Obama draws praise, skepticism from Grand Junction audience

Grand Junction residents Jim Haas, center, John Sage, right and few others watch at Weavers Taverns Wednesday evening as President Barack Obama delivers the first Sate of the Union speech before a joint session of Congress.

President Obama’s call for more jobs and help for small banks and small businesses drew guarded applause and skepticism Wednesday night.

“He threw out some good ideas,” said Kris Cox of Labor Etc., an employment agency in Grand Junction. “I’m for jobs. We have quite a few people but no place to send them.”

Cox said he was “kind of impressed” with tax incentives for employers, especially those that keep jobs in the United States instead of outsourcing to other nations.

“If there’s any reality to it, that would be nice,” Cox said.

The president cited nuclear power and clean coal as part of the “clean energy economy” he hopes to foster, a mention “that did jump out at me,” Grand Junction Area Chamber of Commerce President Diane Schwenke said.

Obama also mentioned the Clean Energy Act, which includes cap and trade provisions that businesses would prefer be dropped.

Clean energy, however, struck the right note, almost, for Frank Smith, energy organizer for environmental organization Western Colorado Congress.

“I was heartened to hear the emphasis on clean energy and job creation within a clean- energy economy,” Smith said.

As for whether nuclear power and clean coal fit under clean energy, Smith said he begged to differ with the president on the definition.

“I hope the Colorado delegation (in Congress) come out to the West Slope and tell us how we can get involved” in clean and renewable energy, Smith said.

Obama “painted a pretty-picture puzzle for clean energy, but left out the centerpiece,” said David Ludlam, executive director of the Colorado Oil and Gas Association, West Slope. “I maintain the audacity to hope that western Colorado’s clean natural gas will remain a central piece of the administration’s vision for a clean-energy future.”

The president’s call for tax cuts for small business and the call for more taxes on oil was “a disconnect” for Kathleen Sgamma, government-affairs director for the Independent Petroleum Association of Mountain States.

Eliminating tax advantages for large oil companies will harm small energy businesses with an average of 12 employees that supply 82 percent of the nation’s natural gas and 68 percent of its oil, Sgamma said.

Obama’s mention of taking $30 billion from large banks and giving it to small banks for loans to small business sounded good, Schwenke said.

He didn’t, however, say he’d reduce regulatory burdens or the cost of oversight, she said.

When the president stressed that he inherited economic problems, it irritated Alpine Bank President Norm Franke.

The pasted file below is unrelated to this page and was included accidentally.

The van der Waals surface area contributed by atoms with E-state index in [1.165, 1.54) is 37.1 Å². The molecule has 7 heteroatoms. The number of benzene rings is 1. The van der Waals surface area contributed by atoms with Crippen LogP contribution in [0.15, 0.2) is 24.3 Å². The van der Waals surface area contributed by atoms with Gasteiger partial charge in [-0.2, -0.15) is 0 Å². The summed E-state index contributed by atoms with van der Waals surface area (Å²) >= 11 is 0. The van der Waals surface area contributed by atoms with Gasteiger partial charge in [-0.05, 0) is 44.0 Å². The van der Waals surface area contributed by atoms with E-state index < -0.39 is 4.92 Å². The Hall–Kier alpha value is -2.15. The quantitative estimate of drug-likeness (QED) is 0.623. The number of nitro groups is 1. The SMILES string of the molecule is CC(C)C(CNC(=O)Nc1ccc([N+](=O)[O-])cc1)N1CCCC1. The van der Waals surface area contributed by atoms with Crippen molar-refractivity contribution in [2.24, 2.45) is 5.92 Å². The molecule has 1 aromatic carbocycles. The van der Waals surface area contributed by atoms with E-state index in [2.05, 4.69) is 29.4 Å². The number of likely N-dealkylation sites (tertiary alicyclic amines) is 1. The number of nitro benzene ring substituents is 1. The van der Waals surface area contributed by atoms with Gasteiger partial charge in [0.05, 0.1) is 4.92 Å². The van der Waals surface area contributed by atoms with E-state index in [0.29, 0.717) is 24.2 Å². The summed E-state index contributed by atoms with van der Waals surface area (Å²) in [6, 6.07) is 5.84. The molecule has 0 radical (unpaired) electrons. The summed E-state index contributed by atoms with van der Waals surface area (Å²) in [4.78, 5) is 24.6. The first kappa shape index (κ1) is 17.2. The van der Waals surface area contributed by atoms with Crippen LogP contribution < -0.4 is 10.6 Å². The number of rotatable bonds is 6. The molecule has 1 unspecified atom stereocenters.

“It’s time to get over ‘I inherited this problem,’” Franke said. “That doesn’t work in my boardroom.”

Obama tarred all banks with the same brush as Wall Street brokerage firms such as Lehman Brothers, Merrill Lynch, Bear Stearns and government-sponsored Fannie Mae, Franke said.

“I haven’t seen one regional ‘commercial bank’ in our community with a major issue,” he said. “We need to ask him to understand the difference between an investment bank and a community bank. He doesn’t get it.  We have never invested in anything other than what the regulators and our government have encouraged: our communities.”

The State of the Union, Franke said, was “all lip service.”

The president had the “right focus,” said Reeves Brown, executive director of Club 20, the Western Slope promotional and lobbying organization.

“I appreciated him saying that every day shouldn’t be Election Day in D.C.,” Brown said.

Obama promised to renew his bid for health care legislation as part of his effort to revive the economy.

If the president wants to reconnect with the middle class, he should push for a decentralized approach to health care legislation, Rocky Mountain Health Plans President Steve ErkenBrack said.

“At the end of the day, he needs to take a lesson from Mesa County. He can learn from our health care reform,” ErkenBrack said.

Rocky Mountain Health Plans is part of a web of nonprofit organizations in Mesa County that provide medical treatment, hospital care and other health-related services.

Achieving broad goals such as dealing with coverage denials because of pre-existing conditions depend on saving money, ErkenBrack said.

“It all comes back to lower costs” that let more people afford coverage, he said, and the best way to find efficiencies is on a community-by-community basis.

A more focused approach “leads to a healthier population and lower health care costs,” he said.

To help the middle class, ErkenBrack said, “We have to find a way not just to make health care less expensive, but make it affordable.”


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